Allyship has been a buzzword since the summer of 2020, and we don’t expect it to go anywhere in 2022. More people than ever have expressed intentions in becoming an ally at a time when performative allyship is widely criticized for being insufficient at creating the change that people want to see.
While the desire is there, the knowledge and understanding of being an ally is often lacking. Significant cognitive barriers persist for well-meaning people who want to be an ally to a co-worker, friend or family member. As organizations look to promote cultures where allyship can thrive, it’s important to examine some of those cognitive barriers so they can be broken down.
We’re all working more hours, taking on new responsibilities, shifting roles and acquiring new skills during a pandemic that has no end in sight. Minds are already stretched thin and exhausted as it is in our “new normal.” This lack of mental bandwidth directly impacts concepts related to diversity, including allyship.
Allyship requires a few behaviors that engage the brain heavily. The first is empathy. Without it, one cannot effectively understand the perspectives and experiences of the people they are attempting to become an ally for.
The second is adaptation. Once the perspectives are understood and absorbed so that allies can do their work in an informed manner, they then have to adapt their own behaviors, communication styles and goals for their allyship. This process can be challenging even without the added stress of everyday life during an ongoing pandemic. The compounding stress from the COVID-19-era workplace leads to further burnout and issues around mental health, making the cognitive load of allyship feel even heavier.
Everyone is biased to some extent, but people tend to believe they are free of it. A 2019 Deloitte study revealed a significant perception gap of racial or ethnic bias: only 34% of white respondents said they had witnessed racial or ethnic bias incidents, compared to 63% of African Americans, 60% of Asian Americans and nearly half of Latin/Hispanic Americans.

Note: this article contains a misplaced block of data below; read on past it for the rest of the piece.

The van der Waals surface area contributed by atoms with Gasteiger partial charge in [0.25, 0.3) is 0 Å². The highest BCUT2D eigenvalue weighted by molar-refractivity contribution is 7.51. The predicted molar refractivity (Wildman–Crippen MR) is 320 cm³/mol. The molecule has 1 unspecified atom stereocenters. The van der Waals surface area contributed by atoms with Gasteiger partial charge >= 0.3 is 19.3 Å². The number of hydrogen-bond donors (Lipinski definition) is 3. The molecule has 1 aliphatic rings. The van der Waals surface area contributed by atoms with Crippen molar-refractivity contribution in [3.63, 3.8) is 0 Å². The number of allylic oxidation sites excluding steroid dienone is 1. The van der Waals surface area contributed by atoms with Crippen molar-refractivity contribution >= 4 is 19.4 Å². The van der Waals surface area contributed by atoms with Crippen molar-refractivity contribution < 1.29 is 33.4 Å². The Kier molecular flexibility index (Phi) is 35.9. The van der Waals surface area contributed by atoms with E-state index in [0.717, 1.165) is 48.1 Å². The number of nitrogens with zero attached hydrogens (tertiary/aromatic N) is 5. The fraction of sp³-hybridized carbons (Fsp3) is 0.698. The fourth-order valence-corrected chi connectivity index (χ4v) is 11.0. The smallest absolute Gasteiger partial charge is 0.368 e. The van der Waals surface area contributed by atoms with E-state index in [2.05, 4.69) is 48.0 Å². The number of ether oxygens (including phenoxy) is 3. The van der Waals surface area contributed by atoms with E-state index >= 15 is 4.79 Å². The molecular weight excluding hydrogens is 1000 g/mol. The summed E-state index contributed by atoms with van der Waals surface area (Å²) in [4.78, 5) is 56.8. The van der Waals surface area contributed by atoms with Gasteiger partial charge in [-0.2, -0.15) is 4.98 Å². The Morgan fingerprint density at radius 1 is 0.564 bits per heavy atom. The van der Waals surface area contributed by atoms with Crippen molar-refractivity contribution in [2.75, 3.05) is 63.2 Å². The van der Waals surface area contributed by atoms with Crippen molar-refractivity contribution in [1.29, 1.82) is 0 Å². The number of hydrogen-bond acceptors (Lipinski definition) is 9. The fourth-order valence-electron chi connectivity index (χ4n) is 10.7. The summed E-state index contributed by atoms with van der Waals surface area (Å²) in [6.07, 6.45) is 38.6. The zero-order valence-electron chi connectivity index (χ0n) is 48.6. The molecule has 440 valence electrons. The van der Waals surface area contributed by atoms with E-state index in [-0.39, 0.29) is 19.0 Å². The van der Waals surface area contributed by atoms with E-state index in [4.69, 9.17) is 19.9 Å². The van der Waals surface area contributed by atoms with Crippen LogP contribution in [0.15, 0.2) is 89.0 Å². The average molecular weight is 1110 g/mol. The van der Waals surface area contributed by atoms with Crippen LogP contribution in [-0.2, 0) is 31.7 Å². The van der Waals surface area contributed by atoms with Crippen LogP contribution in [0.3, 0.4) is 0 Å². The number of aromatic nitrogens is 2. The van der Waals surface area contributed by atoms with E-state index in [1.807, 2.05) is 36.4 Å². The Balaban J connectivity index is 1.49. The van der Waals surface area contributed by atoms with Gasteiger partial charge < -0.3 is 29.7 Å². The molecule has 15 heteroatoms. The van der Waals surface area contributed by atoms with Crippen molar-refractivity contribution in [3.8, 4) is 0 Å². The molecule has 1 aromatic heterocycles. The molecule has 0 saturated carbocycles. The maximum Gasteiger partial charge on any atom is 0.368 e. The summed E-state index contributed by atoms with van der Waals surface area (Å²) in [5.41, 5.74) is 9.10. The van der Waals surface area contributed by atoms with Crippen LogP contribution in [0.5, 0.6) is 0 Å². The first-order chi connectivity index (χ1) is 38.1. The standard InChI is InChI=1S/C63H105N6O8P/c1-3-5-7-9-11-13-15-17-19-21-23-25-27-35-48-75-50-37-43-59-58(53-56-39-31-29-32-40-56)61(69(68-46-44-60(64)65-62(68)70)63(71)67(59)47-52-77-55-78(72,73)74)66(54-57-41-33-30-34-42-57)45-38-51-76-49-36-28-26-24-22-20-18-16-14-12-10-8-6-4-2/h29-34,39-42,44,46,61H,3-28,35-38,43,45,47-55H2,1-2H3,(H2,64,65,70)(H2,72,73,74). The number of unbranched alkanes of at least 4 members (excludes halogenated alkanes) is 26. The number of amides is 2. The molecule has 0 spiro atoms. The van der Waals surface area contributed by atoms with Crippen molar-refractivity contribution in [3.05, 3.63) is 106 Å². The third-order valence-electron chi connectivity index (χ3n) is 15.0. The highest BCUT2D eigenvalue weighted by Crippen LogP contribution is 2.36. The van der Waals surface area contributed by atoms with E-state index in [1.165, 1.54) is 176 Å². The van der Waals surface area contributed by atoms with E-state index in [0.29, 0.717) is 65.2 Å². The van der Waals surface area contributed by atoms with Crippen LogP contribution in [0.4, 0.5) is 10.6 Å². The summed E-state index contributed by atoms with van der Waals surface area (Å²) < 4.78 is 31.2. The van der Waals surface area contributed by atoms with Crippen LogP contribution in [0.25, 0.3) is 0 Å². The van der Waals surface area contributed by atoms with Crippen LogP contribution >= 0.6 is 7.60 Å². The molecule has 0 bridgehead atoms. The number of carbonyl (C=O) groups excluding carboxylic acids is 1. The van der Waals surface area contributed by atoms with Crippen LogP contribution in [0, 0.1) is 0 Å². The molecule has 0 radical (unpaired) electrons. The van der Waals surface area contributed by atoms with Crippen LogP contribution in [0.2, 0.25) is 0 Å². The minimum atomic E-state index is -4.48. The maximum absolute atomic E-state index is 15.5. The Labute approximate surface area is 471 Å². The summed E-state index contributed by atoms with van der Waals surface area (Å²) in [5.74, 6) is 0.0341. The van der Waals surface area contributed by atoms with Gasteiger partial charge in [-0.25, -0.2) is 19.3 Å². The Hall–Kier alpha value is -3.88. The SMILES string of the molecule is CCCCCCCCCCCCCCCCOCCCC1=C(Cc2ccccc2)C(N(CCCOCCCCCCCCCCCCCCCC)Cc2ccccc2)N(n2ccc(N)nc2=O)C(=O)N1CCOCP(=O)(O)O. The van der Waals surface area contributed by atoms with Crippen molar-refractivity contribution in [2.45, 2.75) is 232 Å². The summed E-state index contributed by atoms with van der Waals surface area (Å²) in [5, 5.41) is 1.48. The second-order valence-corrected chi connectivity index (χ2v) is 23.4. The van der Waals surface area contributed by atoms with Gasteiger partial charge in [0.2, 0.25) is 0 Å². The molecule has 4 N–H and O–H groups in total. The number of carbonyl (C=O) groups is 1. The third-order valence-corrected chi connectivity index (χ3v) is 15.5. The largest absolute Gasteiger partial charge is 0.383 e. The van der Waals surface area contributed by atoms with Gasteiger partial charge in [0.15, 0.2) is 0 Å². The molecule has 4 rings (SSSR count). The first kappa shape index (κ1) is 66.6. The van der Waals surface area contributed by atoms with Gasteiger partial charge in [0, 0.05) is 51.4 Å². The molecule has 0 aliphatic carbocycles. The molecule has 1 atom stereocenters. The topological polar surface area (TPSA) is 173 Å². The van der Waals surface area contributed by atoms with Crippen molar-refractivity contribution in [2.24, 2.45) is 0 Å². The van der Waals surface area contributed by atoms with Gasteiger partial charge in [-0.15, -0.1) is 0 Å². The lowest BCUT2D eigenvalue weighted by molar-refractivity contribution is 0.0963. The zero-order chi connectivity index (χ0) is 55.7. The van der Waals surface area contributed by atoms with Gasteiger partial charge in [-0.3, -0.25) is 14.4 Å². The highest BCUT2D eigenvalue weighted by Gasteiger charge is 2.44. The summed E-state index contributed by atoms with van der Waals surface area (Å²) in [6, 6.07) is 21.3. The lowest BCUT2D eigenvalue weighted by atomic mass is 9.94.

Some people don’t want to believe bias plays a role in our decision-making because it would involve acknowledging it — and realizing that we may have been ignoring it all along.
A part of allyship is coming face to face with our unconscious biases and learning how they impact others as well as our own lives. Once this occurs, it takes time for us to process. Going back to the previous point, the cognitive load of realizing your privilege can be heavy, even if you’re a member of a group that is not perceived as being more privileged than another.
Merely recognizing bias isn’t a magic wand that, when waved, suddenly removes bias from our lives. There is often a phase of rejecting this new idea or concept before the realization truly sets in. In other words, recognizing bias is a constantly evolving effort to prevent new biases from forming or letting old behaviors and mindsets creep back in.
The Need for Context
Too often, efforts to help one group will be perceived as hurting another. This sort of black-and-white binary thinking does little to help people who may want to be allies overcome their biases or move into a place where they are mentally prepared for allyship.
Context is key in everything as it furthers our understanding of the need for something. Without context, the ability to see another person’s perspective and understand their motives, intentions and emotions, is limited.
Instead, the focus should be on learning the historical contexts for these issues. For example, there is a long and cyclical history of hostility and violence toward Asian Americans and Pacific Islanders in the United States that is only fueling the latest wave of hate crimes. Understanding historical precedence, how it drives hate crimes, inequality and discrimination, helps clarify not only why these things are happening but how they present themselves and what can be done about them.
Confusion About Allyship
Despite good intentions, there is a fair amount of confusion on what constitutes an ally and how someone becomes one. It isn’t as simple as standing against racism or prejudice of any kind and calling yourself an ally. Beyond acceptance and acknowledgment from the group that one wishes to be an ally for, allyship is defined by the actions an ally takes.
In other words: you can’t self-identify as an ally, and perhaps more to the point, allyship isn’t about receiving recognition.
Allyship goes beyond a desire to help people from disadvantaged groups or befriend them. Instead, it’s a conscious effort to translate that empathy and understanding of the group into advocacy. An ally leverages their position to help underrepresented groups receive opportunities that they would otherwise not receive.